A wicker wildlife willow weaving workshop

One of our key focuses on the Skyline at the moment is a bit of a revamp in the Woodland Play Area. To our visitors’ delight, we have finally gotten the much loved and well-missed swing fixed and back in action and the reconstruction of the seesaw is in process.


Rob testing out the new swing in the Woodland Play Area

We have talked about other ways of jazzing up the Play Area to refresh the space a little and decided, amongst other things, to try to create some wicker woodland creatures to hang or mount decoratively amongst the trees around the winding woodland walk.

And so, after slogging away at our path and step building on Little Solsbury Hill last week (see In pictures: Path and step building at Little Solsbury Hill), most of the rangers spent a much more relaxed day last Friday harvesting willow coppice from around the serpentine pond at Prior Park and then hanging out together in the sunny yard chatting and muddling our way through a self-taught session learning how to weave wicker creatures.


Experimental willow weaving

Alice the gardener and one of the garden volunteers, Clare, have had some experience with weaving willow before – Alice’s giant yellow meadow ant can be seen guarding the gated entrance to Prior Park from Rainbow Wood Fields at the top of the Priory path – and so they were able to provide us with some guidance and ideas. Otherwise, we mostly just played about with the willow, exploring the ways in which it can be used and discovering its limitations.

It was a surprisingly successful first attempt at making wicker animals. I think we all pretty much just started off by making random shapes with the willow and then trying to work out what we could turn them into. We ended up with some fantastic pieces, all demonstrating very different styles and techniques and in varying degrees of completion; a ladybird, a couple of butterflies, a snail, and the beginnings of a wasp of my own creation.


My wasp at the end of our workshop day

I have since spent my spare moments at the yard continuing to work on my wasp, giving it wings and antennae and providing it with more structural stability – I have to say, I’m pretty impressed with how they’ve all turned out. I really hope we get time to make more as I think they will add a lot to the aesthetics of the Woodland Play Area.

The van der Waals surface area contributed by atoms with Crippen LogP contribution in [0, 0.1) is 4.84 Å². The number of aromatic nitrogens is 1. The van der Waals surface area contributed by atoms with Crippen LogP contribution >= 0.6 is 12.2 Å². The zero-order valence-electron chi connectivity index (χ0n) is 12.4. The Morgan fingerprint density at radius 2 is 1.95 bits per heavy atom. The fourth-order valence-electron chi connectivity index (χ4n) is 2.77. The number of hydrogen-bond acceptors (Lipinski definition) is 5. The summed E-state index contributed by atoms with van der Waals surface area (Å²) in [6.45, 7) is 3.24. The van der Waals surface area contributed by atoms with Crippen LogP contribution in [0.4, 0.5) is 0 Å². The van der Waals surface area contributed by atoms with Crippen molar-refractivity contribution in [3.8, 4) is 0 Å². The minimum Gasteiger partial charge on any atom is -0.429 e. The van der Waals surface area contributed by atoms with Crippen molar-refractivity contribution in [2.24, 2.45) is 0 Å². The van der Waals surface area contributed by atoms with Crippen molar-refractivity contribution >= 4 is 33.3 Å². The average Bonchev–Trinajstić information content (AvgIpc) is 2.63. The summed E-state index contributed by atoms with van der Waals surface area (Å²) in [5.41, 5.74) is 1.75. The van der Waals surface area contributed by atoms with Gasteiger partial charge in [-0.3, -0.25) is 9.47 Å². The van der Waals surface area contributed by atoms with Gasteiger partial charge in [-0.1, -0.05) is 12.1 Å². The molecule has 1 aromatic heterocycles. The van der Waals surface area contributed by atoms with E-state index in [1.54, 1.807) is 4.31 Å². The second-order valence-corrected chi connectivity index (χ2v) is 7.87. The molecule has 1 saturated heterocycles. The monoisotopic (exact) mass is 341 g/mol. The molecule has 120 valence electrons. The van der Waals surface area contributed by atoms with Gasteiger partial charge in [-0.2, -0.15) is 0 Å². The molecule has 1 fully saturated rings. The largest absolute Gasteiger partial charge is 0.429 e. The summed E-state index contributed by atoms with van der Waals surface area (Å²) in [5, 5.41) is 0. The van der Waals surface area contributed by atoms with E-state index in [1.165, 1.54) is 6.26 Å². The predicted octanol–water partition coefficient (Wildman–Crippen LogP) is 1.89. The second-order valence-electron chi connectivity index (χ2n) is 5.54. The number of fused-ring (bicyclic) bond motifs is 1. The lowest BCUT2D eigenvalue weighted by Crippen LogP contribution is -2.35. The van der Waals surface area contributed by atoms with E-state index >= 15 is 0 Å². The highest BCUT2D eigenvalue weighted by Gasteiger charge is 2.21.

1. Clare Pooley · April 20, 2017

    I am very impressed by your wasp! I also was pleased to see that it is necessary for rangers to test the swings before letting the children loose on them! 😀

    Liked by 1 person

    • ntbathskyline · April 22, 2017

      Haha, yes of course! We test all of our equipment before the public use them and it means we get some play time too 😉 we’ve been eager to get back out there and have another go – it really is a great swing and the kids absolutely love it.
      Thanks very much for your compliments. We’re hopefully going to be having another weaving session soon so I’m trying to think of some more ideas for creatures we can make.. .any suggestions? I was thinking maybe an ant or a spider. Thanks for reading Clare. Sending my regards your way 🙂


      • Clare Pooley · April 22, 2017

        A spider sounds like a good idea. I can’t think at the moment of anything else that would be recognisable and fairly easy to do!
        Best wishes, Clare 🙂

        Liked by 1 person

      • ntbathskyline · April 22, 2017

        I know, it’s difficult. I’d love to try and make a squirrel but I think that’s far to adept for me! It might have to be a longer term goal 🙂

        Liked by 1 person

      • Clare Pooley · April 22, 2017

        A good idea but you’d have to have a practice run first!

        Liked by 1 person

      • ntbathskyline · April 22, 2017

        Definitely! I’m going to give it a go and see what happens… 🙂

        Liked by 1 person

      • Clare Pooley · April 22, 2017


        Liked by 1 person

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